In 1967, Krushenick made a number of large shaped paintings on wood panel, such as The Red Baron and Steeplechase, using cartoonish cloud outlines to disrupt brightly striped linear forms. Other painters such as Ed Clark and Sven Lukin had previously investigated shaped painting, but none approached Krushenick's graphic punch. And he continued to push beyond the object constraints of the stretched canvas. Besides the shaped canvases, and the silkscreen posters he was to make a year later, Krushenick also designed sets and costumes for a performance of Haydn's comic opera Il Mondo della Luna (The Man in the Moon) at the Tyrone Guthrie Theater in Minneapolis in conjunction with his 1968 survey exhibition at the Walker Art Center. In 1971, he executed an exterior mural in Fort Worth, Tex., that sadly no longer survives.
Krushenick moved to a harder edged, more regimented geometry in the late '60s, and virtually all of these compositions have banding that runs along and reiterates the rectangular borders of the canvas like an interior frame. In Outspan (1968), the yellow band seems to peel back from the lower right corner into the red interior like a curtain ruffle, revealing a section of white background and red banding underneath. The painting teases at creating trompe l'oeil space while remaining resolutely 2-D and abstract. Subsequent works reveal rows of forms that look like white piano keys behind triangular or sharply serrated rows of chromatic stripes. When the openings to the apparent space behind are bordered by jagged bands in the manner of comic book explosions, I'm reminded of Norman Mailer's line about a Muhammad Ali punch arriving like “a wrecking ball from outer space.” Only instead of Oscar Bonavena's chin, the crash point is the picture plane.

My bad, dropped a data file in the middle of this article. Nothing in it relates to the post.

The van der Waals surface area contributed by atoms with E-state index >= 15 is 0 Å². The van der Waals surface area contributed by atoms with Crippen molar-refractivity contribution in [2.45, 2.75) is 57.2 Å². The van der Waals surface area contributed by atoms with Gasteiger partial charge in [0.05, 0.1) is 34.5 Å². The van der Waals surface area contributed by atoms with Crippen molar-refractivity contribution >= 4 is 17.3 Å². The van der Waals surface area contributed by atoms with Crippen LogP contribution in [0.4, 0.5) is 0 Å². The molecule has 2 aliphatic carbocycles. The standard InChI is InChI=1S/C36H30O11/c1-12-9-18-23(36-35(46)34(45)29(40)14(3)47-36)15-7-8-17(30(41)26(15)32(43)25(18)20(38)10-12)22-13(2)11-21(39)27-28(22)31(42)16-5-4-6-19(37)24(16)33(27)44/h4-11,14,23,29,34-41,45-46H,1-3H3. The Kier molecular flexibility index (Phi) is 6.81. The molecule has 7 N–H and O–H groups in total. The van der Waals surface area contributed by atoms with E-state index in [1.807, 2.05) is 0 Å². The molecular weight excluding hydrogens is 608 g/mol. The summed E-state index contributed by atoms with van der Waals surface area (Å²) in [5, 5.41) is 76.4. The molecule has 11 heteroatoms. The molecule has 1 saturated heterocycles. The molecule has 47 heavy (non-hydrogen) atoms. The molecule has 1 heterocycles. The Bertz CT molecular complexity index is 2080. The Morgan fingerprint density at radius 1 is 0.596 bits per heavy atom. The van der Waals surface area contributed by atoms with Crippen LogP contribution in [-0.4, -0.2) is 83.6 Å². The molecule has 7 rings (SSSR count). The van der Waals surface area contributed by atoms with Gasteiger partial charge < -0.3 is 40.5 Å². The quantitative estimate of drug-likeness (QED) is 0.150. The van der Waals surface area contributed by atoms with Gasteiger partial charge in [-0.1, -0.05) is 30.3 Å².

As his forms became more irregular throughout the '70s and '80s, Krushenick usually notched a framing band into corners or along a side of his works. In the '90s, the artist's final decade, even his space grew freer, while his color retained its high-key, backlit artificiality. These paintings quote their own space, producing an effect that is both ironic and uncanny.
There are moments in the history of art when these two effects, usually bent on undoing each other, coincide. Krushenick's paintings are akin to representation in the way they expose and tie their own perceptual operations to their thingness, but the works never become something we're sure we know. Instead, they twist and crease, morph into tooth, claw and lightning bolt, and resolve back into abstract patterns in a prolonged instant—constantly open, like all signs, to both the rules and vagaries of interpretation.